There is also a nursing line. The phone number for the 24/7 nursing staff will be listed on the back of your Select Health card that you get in the mail. It may take awhile for them to call you back, but they will be very helpful. 

Talk to us about the new mandatory training for SC foster parents on medical consent and psychotropic medications. Is a foster parent considered a secondary consenter and what does that mean?

Foster parents are considered secondary consenters for children in foster care. They have to fill out a DSS form after they have completed the training. They need to make sure that the certificate is filed with DSS, but they can also bring a copy of that certificate to the doctor’s visits to let them know that they have secondary consenter privileges for the child in their home. A foster parent is not automatically a secondary consenter. They have to first complete the training- once a year. They can be doing the training online or the training is also rolled out as group training through the South Carolina Foster Parent Association at local Foster Parent Associations. It’s not both, it’s either or. 

If you’re making decisions for a child, you want to make sure you know what you’re doing- informed decisions. So a lot of what this is is not to make things more difficult for foster parents, it’s not to make you jump through more hurdles, but to make sure that you have that basic health literacy. You want to know what you’re consenting to. 

Psychotropic medications are often prescribed for behavioral health and so when you consent to a medication like that (for ADHD or depression/anxiety), we want to make sure you really know what you’re consenting to. So there’s the training and there’s the psychotropic medication certificate. If you don’t know what the side effects are, you might not be able to catch something significant happening with the child.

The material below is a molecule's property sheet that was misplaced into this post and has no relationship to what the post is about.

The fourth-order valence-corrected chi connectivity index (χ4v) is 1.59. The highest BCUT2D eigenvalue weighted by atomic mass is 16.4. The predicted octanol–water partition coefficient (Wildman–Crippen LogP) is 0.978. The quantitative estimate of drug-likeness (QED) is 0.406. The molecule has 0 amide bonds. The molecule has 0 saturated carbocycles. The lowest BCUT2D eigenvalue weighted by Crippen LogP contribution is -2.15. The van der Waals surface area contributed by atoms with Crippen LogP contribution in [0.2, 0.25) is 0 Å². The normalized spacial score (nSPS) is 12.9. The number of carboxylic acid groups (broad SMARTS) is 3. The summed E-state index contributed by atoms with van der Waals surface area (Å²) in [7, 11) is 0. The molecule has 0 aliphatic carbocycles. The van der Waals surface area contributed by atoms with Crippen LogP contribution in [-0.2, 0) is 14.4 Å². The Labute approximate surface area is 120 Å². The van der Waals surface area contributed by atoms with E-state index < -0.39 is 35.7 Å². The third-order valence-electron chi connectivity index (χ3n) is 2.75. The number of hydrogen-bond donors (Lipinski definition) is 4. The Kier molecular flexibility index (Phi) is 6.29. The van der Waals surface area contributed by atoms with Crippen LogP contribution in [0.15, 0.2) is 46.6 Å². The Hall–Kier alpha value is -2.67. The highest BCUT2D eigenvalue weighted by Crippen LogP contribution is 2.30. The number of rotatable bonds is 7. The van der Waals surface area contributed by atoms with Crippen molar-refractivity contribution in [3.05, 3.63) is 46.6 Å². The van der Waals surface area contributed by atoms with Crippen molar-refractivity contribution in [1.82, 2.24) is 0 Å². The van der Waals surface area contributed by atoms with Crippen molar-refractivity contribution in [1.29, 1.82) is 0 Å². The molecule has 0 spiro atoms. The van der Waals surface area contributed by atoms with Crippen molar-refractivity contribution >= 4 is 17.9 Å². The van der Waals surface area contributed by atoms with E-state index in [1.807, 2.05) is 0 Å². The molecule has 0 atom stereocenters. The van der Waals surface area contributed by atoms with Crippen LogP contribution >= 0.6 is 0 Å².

Trauma is the “great imitator.” We know that children and youth in foster care have or are being diagnosed with mental health disorders at a higher rate than their peers. The training is so important because we see so many kids in foster care being prescribed psychotropic medications.

What do foster parents need to know about working with children with trauma backgrounds? 

One thing I’ve learned working with children is that “bad behavior” is just unmet need. So if you have a child in your care and you’re seeing some behaviors that are “bad,” think about what need that child is trying to express. We know these kids coming into care have experienced trauma. And not all trauma requires medication. That’s the conversation. Talk to your doctor. Talk to a specialist. Nationally there is a shortage of child psychologists. It may be hard to find one or to make an appointment. Nationally it’s difficult to get in. That’s why we have some of these care coordination resources that can bridge the gap. They can help you get to a primary care doctor to get you what you need to get you through until you can get that appointment. And there are a lot of innovative practices happening. 

Your caseworker is definitely a resource. But the care coordinators, Select Health, the nurses, they can really help bridge the gaps and make connections. Even some schools have mental health services within the school. They can put interventions in during the school days that may help with behavioral concerns. If you have a child who is school-aged and they are having some serious behavioral problems, it’s hard. It’s so hard. We do understand that. We’re hoping to build a system that is helping foster parents not feel so alone.

We need to understand trauma. We need to understand psychotropic medications. There are other interventions you can use before you get to medications or a combination of services. If trauma is really impacting your school life, your relationships, you may need medications. It may take some trial and error.